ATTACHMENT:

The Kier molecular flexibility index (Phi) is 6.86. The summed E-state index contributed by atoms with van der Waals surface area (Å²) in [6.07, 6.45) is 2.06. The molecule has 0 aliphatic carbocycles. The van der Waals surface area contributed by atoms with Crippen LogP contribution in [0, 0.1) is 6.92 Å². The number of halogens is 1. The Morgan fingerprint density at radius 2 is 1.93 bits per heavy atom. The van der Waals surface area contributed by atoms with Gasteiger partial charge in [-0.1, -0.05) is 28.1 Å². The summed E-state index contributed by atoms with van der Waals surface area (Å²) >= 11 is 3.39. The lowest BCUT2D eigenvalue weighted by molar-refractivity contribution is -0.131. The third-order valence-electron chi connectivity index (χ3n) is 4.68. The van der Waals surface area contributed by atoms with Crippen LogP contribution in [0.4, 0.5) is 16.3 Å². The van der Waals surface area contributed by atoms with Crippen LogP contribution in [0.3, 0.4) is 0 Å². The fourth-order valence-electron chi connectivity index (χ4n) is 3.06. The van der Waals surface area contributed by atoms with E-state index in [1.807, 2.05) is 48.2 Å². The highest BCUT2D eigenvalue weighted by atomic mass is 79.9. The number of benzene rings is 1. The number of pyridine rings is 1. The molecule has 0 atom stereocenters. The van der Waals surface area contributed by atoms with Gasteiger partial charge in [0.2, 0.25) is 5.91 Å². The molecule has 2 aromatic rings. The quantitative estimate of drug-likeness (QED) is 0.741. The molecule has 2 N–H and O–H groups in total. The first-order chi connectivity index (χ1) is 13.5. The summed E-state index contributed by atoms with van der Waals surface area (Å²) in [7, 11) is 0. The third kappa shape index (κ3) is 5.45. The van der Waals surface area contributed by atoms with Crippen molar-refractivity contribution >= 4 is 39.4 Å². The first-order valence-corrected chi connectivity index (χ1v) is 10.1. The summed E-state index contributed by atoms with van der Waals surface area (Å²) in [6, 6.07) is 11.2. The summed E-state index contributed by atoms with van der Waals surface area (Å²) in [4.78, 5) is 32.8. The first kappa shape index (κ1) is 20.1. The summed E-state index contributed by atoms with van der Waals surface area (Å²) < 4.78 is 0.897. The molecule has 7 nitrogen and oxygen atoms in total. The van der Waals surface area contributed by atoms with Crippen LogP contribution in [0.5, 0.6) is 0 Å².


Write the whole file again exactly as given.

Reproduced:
The Kier molecular flexibility index (Phi) is 6.86. The summed E-state index contributed by atoms with van der Waals surface area (Å²) in [6.07, 6.45) is 2.06. The molecule has 0 aliphatic carbocycles. The van der Waals surface area contributed by atoms with Crippen LogP contribution in [0, 0.1) is 6.92 Å². The number of halogens is 1. The Morgan fingerprint density at radius 2 is 1.93 bits per heavy atom. The van der Waals surface area contributed by atoms with Gasteiger partial charge in [-0.1, -0.05) is 28.1 Å². The summed E-state index contributed by atoms with van der Waals surface area (Å²) >= 11 is 3.39. The lowest BCUT2D eigenvalue weighted by molar-refractivity contribution is -0.131. The third-order valence-electron chi connectivity index (χ3n) is 4.68. The van der Waals surface area contributed by atoms with Crippen LogP contribution in [0.4, 0.5) is 16.3 Å². The van der Waals surface area contributed by atoms with Crippen LogP contribution in [0.3, 0.4) is 0 Å². The fourth-order valence-electron chi connectivity index (χ4n) is 3.06. The van der Waals surface area contributed by atoms with E-state index in [1.807, 2.05) is 48.2 Å². The highest BCUT2D eigenvalue weighted by atomic mass is 79.9. The number of benzene rings is 1. The number of pyridine rings is 1. The molecule has 0 atom stereocenters. The van der Waals surface area contributed by atoms with Gasteiger partial charge in [0.2, 0.25) is 5.91 Å². The molecule has 2 aromatic rings. The quantitative estimate of drug-likeness (QED) is 0.741. The molecule has 2 N–H and O–H groups in total. The first-order chi connectivity index (χ1) is 13.5. The summed E-state index contributed by atoms with van der Waals surface area (Å²) in [7, 11) is 0. The third kappa shape index (κ3) is 5.45. The van der Waals surface area contributed by atoms with Crippen molar-refractivity contribution >= 4 is 39.4 Å². The first-order valence-corrected chi connectivity index (χ1v) is 10.1. The summed E-state index contributed by atoms with van der Waals surface area (Å²) in [6, 6.07) is 11.2. The summed E-state index contributed by atoms with van der Waals surface area (Å²) in [4.78, 5) is 32.8. The first kappa shape index (κ1) is 20.1. The summed E-state index contributed by atoms with van der Waals surface area (Å²) < 4.78 is 0.897. The molecule has 7 nitrogen and oxygen atoms in total. The van der Waals surface area contributed by atoms with Crippen LogP contribution in [0.5, 0.6) is 0 Å².